The other day you ran a letter from a young person complaining that an old friend had sobered up and gotten boring; ironically, I'm kind of the inverse of that: I've gotten old and boring, so I've started drinking. While I'm sure it doesn't make me objectively more fascinating, it does temporarily alleviate some of the pain and tedium. But I realize it keeps me from moving forward and maybe salvaging something from what's left of my wasted failure of a life.
I'm 53 and never really got my life together when I had the chance. I tried, repeatedly, all through my 20s and 30s and 40s. I'm smart and talented, but I never established a career. While I know that an unfortunate childhood has saddled me with chronic depression and the feeling that major pieces of a healthy, productive ego were never formed, I can't seem to make up for their absence, talk or will them into being.
I married in my early 20s, and while I have the rare luck to have a spouse who values and understands me, the marriage has also been bitterly disappointing and frustrating. I thought this marriage would bring travel, opportunities, stimulation, a network of friends and acquaintances, and help me establish myself; but instead, my husband turned out to be even needier than me, so none of the things I thought we'd do ever happened. While coping with his withdrawal and major personal incapacities, I raised our three sons largely by myself; and while they're OK people and I have good relationships with all of them, they're not the prodigies I'd hoped for (and none of them are even girls).
I am well aware that my glass is probably more than half full (you should pardon the unfortunate metaphor). I am thankful to have basic (but only modest) financial security courtesy of a husband who loves me (but is annoying to live with and contributes nothing that makes my life more interesting), and a fundamentally sound (but not remarkable) family. Forgive me for sounding like such a bitch, but when I was young, I had hoped for an all-around brilliant career. Where I live, I'm a pathetic underachiever, and I'm too embarrassed to keep up with old friends.
How can I get out of my rut? I'm on medication, I've been in therapy (again and again). I am blessed with good genes and health, and could be vigorous for another 30 years. I genuinely love my husband, but I feel like I'm waiting for him to die so I can be free of this boring domestic caretaking. (Of course, when he does, I'll be bereft.)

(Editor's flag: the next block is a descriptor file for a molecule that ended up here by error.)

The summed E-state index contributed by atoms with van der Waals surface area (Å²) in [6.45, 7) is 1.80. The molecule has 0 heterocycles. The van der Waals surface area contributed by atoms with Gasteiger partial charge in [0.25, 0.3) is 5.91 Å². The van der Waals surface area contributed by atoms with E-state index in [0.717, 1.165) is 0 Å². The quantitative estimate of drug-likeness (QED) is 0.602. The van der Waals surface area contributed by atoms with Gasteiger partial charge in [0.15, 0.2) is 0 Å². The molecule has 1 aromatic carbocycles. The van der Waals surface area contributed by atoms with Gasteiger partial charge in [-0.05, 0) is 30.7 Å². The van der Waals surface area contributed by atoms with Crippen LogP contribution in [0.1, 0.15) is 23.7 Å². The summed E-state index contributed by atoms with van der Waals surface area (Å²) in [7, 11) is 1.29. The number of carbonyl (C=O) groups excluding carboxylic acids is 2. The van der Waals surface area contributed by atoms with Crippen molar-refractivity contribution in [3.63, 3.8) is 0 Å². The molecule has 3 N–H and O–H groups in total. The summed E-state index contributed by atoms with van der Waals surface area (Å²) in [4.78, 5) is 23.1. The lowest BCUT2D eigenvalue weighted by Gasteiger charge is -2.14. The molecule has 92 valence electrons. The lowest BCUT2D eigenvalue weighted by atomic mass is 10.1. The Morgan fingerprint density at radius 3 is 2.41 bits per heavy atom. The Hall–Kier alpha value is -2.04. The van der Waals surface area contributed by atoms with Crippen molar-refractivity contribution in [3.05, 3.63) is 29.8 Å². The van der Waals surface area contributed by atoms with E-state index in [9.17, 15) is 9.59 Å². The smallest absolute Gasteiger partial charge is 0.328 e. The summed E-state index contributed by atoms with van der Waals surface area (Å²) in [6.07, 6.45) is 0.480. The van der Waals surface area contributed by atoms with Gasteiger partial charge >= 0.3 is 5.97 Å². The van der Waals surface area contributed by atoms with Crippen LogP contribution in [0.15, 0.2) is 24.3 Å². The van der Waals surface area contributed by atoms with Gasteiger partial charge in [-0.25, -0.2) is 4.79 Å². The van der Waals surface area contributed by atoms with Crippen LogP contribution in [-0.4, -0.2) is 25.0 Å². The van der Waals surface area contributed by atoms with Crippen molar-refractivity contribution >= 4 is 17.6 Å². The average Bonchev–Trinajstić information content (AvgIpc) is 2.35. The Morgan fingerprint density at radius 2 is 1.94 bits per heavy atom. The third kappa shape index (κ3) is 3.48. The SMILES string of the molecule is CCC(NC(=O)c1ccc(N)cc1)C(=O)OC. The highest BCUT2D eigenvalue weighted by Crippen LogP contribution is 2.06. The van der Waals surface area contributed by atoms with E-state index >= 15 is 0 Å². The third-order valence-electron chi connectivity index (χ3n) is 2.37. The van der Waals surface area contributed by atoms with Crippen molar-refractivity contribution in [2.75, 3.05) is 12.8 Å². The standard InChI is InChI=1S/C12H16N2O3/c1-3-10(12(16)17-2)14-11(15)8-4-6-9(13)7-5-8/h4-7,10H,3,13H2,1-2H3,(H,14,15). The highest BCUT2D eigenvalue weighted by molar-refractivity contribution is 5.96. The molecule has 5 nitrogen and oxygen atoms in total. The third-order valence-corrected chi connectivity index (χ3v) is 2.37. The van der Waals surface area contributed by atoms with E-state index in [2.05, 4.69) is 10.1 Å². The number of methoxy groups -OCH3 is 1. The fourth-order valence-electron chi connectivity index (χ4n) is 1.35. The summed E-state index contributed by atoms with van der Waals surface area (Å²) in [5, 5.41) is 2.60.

Thanks for listening.
Still Hating Myself
Dear Still Hating,
Picture this: You are underwater. You have dived as deep as you can go, and you have stayed down as long as you can, and you are now dying for air and the surface is far away. Your oxygen is gone. You have stayed down too long, perhaps gripping a tree limb that is lying on the bottom, or holding on to the side of a sunken boat; you must reach the surface. If you don't, you will drown. All you want is a breath of air. You kick off the bottom and rise, frantically stroking, wriggling, diving upward toward the rippled luminosity beyond which is air and sky. As your head breaks the surface of the water you are born into the air again and suck in that beautiful, fresh, clean, salty air. You are exalted. You are grateful to be alive. And you are a little frightened at how close you came. It reminds you what you have: You have your life.
What if soldiers arrived at the front of your house to announce that your life is over? Would you want one more breath? What if a soldier placed a wet towel over your face and began to suffocate you? What if they were to point their rifles at you and say, This is it, no more life for you. What would you wish for? Would you wish for one more breath? Then take it right now. Take that one more breath right now as if it were to be your last. Can you taste the air? Is it sweet? Take another deep breath. Where are you sitting? Is there a window? Look outside. What do you see? Is there anything living out there? A tree or some grass or a bush? Go outside and find some life. Are there any bugs out there? Look around you at the insects and birds and trees. Observe some life. If there is a conversation going on in your head, say out loud to yourself, I do not need to be having conversations with people who aren't here. Silence the conversations in your head and walk about, looking for signs of life in your neighborhood. What is growing here? Are there any plants nearby? When you return to your house, look around. Do you have any plants in your house? Give your plants some water. Then rest.